County officials representing urban counties at the 2019 Large Urban County Caucus (LUCC) Symposium in Miami-Dade County, Fla., toured a new facility that will offer a full continuum of care for justice-involved individuals with mental illnesses.
The concept for the Miami Center for Mental Health and Recovery began when the county passed a general obligation bond program with $22 million in the public safety sector to create a diversion facility for justice-involved individuals, said Tim Coffey, project coordinator for the Eleventh Judicial Circuit of Florida.
Coffey explained that Associate Administrate Judge of the Eleventh Judicial District Steve Leifman has had a significant influence in championing to find ways to divert individuals with mental illness away from jails.
A building that was previously the South Florida Evaluation and Treatment Center, which served as a forensic treatment facility, became available and the state leased the building to the county for 99 years for $1 per year. The $22 million is being used to renovate the facility.
Construction started for the 181,000-square-foot facility in May 2019. The facility will have 208 beds, 16 crisis stabilization beds for 3-5 day stays and 24 beds in short-term residential units for 90-day stays. The building will offer a wide variety of services including crisis stabilization, outpatient programs and transitional housing.
With a capacity to admit 1,800 individuals, the facility will have activity programs and the addition of a “living room,” a crisis respite center which will look like a residential living room. The facility is expected to open in March 2021.
The Miami Center for Mental Health and Recovery will provide resources to the most difficult and underserved populations in the county, specifically individuals with long histories of chronic homelessness, justice system involvement and hospitalizations, according to Coffey.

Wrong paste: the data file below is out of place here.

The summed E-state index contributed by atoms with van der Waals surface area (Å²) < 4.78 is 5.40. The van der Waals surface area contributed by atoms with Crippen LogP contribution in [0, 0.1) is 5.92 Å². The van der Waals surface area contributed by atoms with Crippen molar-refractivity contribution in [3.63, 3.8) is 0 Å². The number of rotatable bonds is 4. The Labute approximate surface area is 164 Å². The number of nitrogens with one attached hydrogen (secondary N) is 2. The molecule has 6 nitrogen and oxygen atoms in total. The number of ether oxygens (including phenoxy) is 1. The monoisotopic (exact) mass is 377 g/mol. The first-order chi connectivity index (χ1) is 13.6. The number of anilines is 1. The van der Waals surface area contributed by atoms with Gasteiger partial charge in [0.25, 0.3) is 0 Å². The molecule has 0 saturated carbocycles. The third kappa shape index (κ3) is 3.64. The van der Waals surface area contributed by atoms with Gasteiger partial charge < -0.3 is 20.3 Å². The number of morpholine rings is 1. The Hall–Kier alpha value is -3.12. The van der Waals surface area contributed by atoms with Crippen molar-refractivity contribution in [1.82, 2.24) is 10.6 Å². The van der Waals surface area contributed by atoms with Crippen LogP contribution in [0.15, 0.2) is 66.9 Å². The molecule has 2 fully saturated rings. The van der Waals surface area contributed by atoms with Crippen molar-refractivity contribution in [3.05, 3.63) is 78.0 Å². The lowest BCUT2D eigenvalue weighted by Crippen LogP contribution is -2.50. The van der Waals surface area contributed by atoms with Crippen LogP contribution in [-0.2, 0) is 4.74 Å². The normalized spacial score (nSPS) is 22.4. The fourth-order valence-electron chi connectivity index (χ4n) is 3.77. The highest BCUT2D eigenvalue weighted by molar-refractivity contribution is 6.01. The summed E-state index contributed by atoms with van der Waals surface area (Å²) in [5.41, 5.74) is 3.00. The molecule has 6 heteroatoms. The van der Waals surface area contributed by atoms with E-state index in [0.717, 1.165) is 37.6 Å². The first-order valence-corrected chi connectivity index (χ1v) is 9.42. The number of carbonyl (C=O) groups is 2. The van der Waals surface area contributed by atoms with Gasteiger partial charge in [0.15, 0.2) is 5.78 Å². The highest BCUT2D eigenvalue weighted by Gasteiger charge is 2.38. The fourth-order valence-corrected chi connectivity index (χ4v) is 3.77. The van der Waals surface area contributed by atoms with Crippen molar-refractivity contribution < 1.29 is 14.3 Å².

“The problem is that by not serving these individuals, we’re not getting the right services to these individuals,” he said. “We’re just perpetuating the problem because everybody is paying for it.”
The building is centrally located with close proximity to the courthouse, Jackson Memorial Hospital and other services. Coffey said they are working on renovating the facility to make it more therapeutic and less institutional.
Law enforcement officers can bring individuals to the facility as a pre-booking diversion or individuals can arrive post-booking. Coffey estimates 20-25 people per day will be brought to the building.
With the new facility, Coffey said there is an anticipated annual cost avoidance of $8 to $9 million. Operational costs are estimated to be $3 to $4 million per year. Some existing funding will be re-purposed to pay for these costs as well as funding from Medicaid, state dollars, federal dollars and possibly local dollars among other sources, he said.
The building for the facility was leased from the state to the county and then subleased to South Florida Behavioral Health Network, also known as Thriving Mind South Florida, which is an administrative services organization. The organization is now overseeing the construction and will oversee the operation of the facility.
Miami-Dade County has established a Crisis Intervention Team (CIT) program as a pre-booking component in the jail diversion program.
The CIT brings together entities throughout the county including law enforcement, mental health providers, courts, the state and public defenders, according to Hopsy Caba, a CIT training coordinator.
She said police officers complete CIT training and police departments use CIT liaisons to ensure there is 24/7 coverage for individuals with mental illnesses.
With imitation being the sincerest form of flattery, county officials including NACo Immediate Past President and Tarrant County, Texas, Commissioner Roy Charles Brooks said he wants to take what he learned about the facility back home to try and replicate in his county.
“We’re here because we want to build a facility like this in Tarrant County,” he said.